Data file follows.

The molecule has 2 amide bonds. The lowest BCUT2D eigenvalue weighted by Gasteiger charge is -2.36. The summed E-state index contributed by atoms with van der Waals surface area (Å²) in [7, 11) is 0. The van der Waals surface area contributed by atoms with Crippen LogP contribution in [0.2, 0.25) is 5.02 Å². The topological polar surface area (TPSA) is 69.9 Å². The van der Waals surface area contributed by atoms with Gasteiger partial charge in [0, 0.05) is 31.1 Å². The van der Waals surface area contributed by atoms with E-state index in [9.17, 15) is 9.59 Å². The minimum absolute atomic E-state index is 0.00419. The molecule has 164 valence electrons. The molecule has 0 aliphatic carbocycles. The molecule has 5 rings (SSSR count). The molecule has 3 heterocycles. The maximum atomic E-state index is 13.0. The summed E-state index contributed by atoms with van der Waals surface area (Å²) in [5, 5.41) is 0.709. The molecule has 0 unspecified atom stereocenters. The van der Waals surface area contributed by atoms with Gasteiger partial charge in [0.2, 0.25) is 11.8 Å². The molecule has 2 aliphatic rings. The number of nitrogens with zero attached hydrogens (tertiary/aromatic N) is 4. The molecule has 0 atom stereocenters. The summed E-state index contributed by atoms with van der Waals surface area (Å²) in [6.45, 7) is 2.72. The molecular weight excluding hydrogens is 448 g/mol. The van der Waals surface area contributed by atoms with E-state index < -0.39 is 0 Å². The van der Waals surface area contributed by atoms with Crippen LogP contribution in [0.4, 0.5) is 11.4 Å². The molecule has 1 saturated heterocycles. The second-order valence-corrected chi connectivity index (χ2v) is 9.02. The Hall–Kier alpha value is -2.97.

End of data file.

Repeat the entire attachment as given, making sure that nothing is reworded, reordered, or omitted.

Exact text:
The molecule has 2 amide bonds. The lowest BCUT2D eigenvalue weighted by Gasteiger charge is -2.36. The summed E-state index contributed by atoms with van der Waals surface area (Å²) in [7, 11) is 0. The van der Waals surface area contributed by atoms with Crippen LogP contribution in [0.2, 0.25) is 5.02 Å². The topological polar surface area (TPSA) is 69.9 Å². The van der Waals surface area contributed by atoms with Gasteiger partial charge in [0, 0.05) is 31.1 Å². The van der Waals surface area contributed by atoms with E-state index in [9.17, 15) is 9.59 Å². The minimum absolute atomic E-state index is 0.00419. The molecule has 164 valence electrons. The molecule has 0 aliphatic carbocycles. The molecule has 5 rings (SSSR count). The molecule has 3 heterocycles. The maximum atomic E-state index is 13.0. The summed E-state index contributed by atoms with van der Waals surface area (Å²) in [5, 5.41) is 0.709. The molecule has 0 unspecified atom stereocenters. The van der Waals surface area contributed by atoms with Gasteiger partial charge in [0.2, 0.25) is 11.8 Å². The molecule has 2 aliphatic rings. The number of nitrogens with zero attached hydrogens (tertiary/aromatic N) is 4. The molecule has 0 atom stereocenters. The summed E-state index contributed by atoms with van der Waals surface area (Å²) in [6.45, 7) is 2.72. The molecular weight excluding hydrogens is 448 g/mol. The van der Waals surface area contributed by atoms with E-state index < -0.39 is 0 Å². The van der Waals surface area contributed by atoms with Crippen LogP contribution in [0.4, 0.5) is 11.4 Å². The molecule has 1 saturated heterocycles. The second-order valence-corrected chi connectivity index (χ2v) is 9.02. The Hall–Kier alpha value is -2.97.